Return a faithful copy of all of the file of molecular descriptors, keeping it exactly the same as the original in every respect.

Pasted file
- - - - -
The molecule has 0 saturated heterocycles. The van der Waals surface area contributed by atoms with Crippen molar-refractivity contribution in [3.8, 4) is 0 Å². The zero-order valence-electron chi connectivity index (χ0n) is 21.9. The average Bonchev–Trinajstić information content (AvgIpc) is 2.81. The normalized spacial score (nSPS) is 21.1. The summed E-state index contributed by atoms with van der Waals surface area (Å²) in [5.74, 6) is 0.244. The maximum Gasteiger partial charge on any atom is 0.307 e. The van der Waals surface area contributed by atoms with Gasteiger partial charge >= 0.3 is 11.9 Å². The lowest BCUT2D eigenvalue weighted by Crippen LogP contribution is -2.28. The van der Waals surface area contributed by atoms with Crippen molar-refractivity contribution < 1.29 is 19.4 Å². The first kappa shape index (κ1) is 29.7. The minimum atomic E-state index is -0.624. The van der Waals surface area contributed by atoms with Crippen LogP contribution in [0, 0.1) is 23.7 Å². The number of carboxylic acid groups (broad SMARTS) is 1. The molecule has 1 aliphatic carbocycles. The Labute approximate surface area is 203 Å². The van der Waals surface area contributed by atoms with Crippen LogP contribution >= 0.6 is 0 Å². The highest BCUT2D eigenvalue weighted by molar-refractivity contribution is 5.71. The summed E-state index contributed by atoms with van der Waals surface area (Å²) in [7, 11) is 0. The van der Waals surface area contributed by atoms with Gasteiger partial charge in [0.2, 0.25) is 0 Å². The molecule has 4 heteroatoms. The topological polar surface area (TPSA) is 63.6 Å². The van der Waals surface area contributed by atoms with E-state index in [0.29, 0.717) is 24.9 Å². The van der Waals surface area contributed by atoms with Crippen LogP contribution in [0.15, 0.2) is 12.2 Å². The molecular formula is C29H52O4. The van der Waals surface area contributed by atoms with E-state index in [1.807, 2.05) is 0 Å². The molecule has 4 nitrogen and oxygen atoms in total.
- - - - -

The molecule has 0 saturated heterocycles. The van der Waals surface area contributed by atoms with Crippen molar-refractivity contribution in [3.8, 4) is 0 Å². The zero-order valence-electron chi connectivity index (χ0n) is 21.9. The average Bonchev–Trinajstić information content (AvgIpc) is 2.81. The normalized spacial score (nSPS) is 21.1. The summed E-state index contributed by atoms with van der Waals surface area (Å²) in [5.74, 6) is 0.244. The maximum Gasteiger partial charge on any atom is 0.307 e. The van der Waals surface area contributed by atoms with Gasteiger partial charge >= 0.3 is 11.9 Å². The lowest BCUT2D eigenvalue weighted by Crippen LogP contribution is -2.28. The van der Waals surface area contributed by atoms with Crippen molar-refractivity contribution < 1.29 is 19.4 Å². The first kappa shape index (κ1) is 29.7. The minimum atomic E-state index is -0.624. The van der Waals surface area contributed by atoms with Crippen LogP contribution in [0, 0.1) is 23.7 Å². The number of carboxylic acid groups (broad SMARTS) is 1. The molecule has 1 aliphatic carbocycles. The Labute approximate surface area is 203 Å². The van der Waals surface area contributed by atoms with Crippen LogP contribution >= 0.6 is 0 Å². The highest BCUT2D eigenvalue weighted by molar-refractivity contribution is 5.71. The summed E-state index contributed by atoms with van der Waals surface area (Å²) in [7, 11) is 0. The van der Waals surface area contributed by atoms with Gasteiger partial charge in [0.2, 0.25) is 0 Å². The molecule has 4 heteroatoms. The topological polar surface area (TPSA) is 63.6 Å². The van der Waals surface area contributed by atoms with E-state index in [0.29, 0.717) is 24.9 Å². The van der Waals surface area contributed by atoms with Crippen LogP contribution in [0.15, 0.2) is 12.2 Å². The molecular formula is C29H52O4. The van der Waals surface area contributed by atoms with E-state index in [1.807, 2.05) is 0 Å². The molecule has 4 nitrogen and oxygen atoms in total.